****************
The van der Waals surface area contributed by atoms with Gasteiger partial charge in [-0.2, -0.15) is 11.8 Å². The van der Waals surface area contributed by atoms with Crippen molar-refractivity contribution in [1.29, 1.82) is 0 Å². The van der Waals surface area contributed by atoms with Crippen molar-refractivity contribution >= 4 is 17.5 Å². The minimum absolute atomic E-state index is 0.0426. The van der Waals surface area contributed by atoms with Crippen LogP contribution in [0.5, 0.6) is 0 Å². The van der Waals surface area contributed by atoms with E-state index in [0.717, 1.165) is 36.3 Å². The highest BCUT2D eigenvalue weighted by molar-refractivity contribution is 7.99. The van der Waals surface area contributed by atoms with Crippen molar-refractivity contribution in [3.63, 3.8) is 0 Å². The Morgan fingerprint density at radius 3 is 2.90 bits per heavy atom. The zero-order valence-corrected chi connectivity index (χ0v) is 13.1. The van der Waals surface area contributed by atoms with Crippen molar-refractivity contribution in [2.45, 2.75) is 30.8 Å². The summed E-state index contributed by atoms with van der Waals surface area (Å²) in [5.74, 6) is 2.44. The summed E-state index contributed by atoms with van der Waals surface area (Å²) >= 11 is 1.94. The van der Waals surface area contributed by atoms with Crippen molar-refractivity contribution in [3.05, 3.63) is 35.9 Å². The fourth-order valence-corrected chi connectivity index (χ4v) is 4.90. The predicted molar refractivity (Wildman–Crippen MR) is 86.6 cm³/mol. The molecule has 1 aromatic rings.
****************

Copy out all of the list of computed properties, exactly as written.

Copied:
The van der Waals surface area contributed by atoms with Gasteiger partial charge in [-0.2, -0.15) is 11.8 Å². The van der Waals surface area contributed by atoms with Crippen molar-refractivity contribution in [1.29, 1.82) is 0 Å². The van der Waals surface area contributed by atoms with Crippen molar-refractivity contribution >= 4 is 17.5 Å². The minimum absolute atomic E-state index is 0.0426. The van der Waals surface area contributed by atoms with Crippen LogP contribution in [0.5, 0.6) is 0 Å². The van der Waals surface area contributed by atoms with E-state index in [0.717, 1.165) is 36.3 Å². The highest BCUT2D eigenvalue weighted by molar-refractivity contribution is 7.99. The van der Waals surface area contributed by atoms with Crippen molar-refractivity contribution in [3.63, 3.8) is 0 Å². The Morgan fingerprint density at radius 3 is 2.90 bits per heavy atom. The zero-order valence-corrected chi connectivity index (χ0v) is 13.1. The van der Waals surface area contributed by atoms with Crippen molar-refractivity contribution in [2.45, 2.75) is 30.8 Å². The summed E-state index contributed by atoms with van der Waals surface area (Å²) in [5.74, 6) is 2.44. The summed E-state index contributed by atoms with van der Waals surface area (Å²) >= 11 is 1.94. The van der Waals surface area contributed by atoms with Crippen molar-refractivity contribution in [3.05, 3.63) is 35.9 Å². The fourth-order valence-corrected chi connectivity index (χ4v) is 4.90. The predicted molar refractivity (Wildman–Crippen MR) is 86.6 cm³/mol. The molecule has 1 aromatic rings.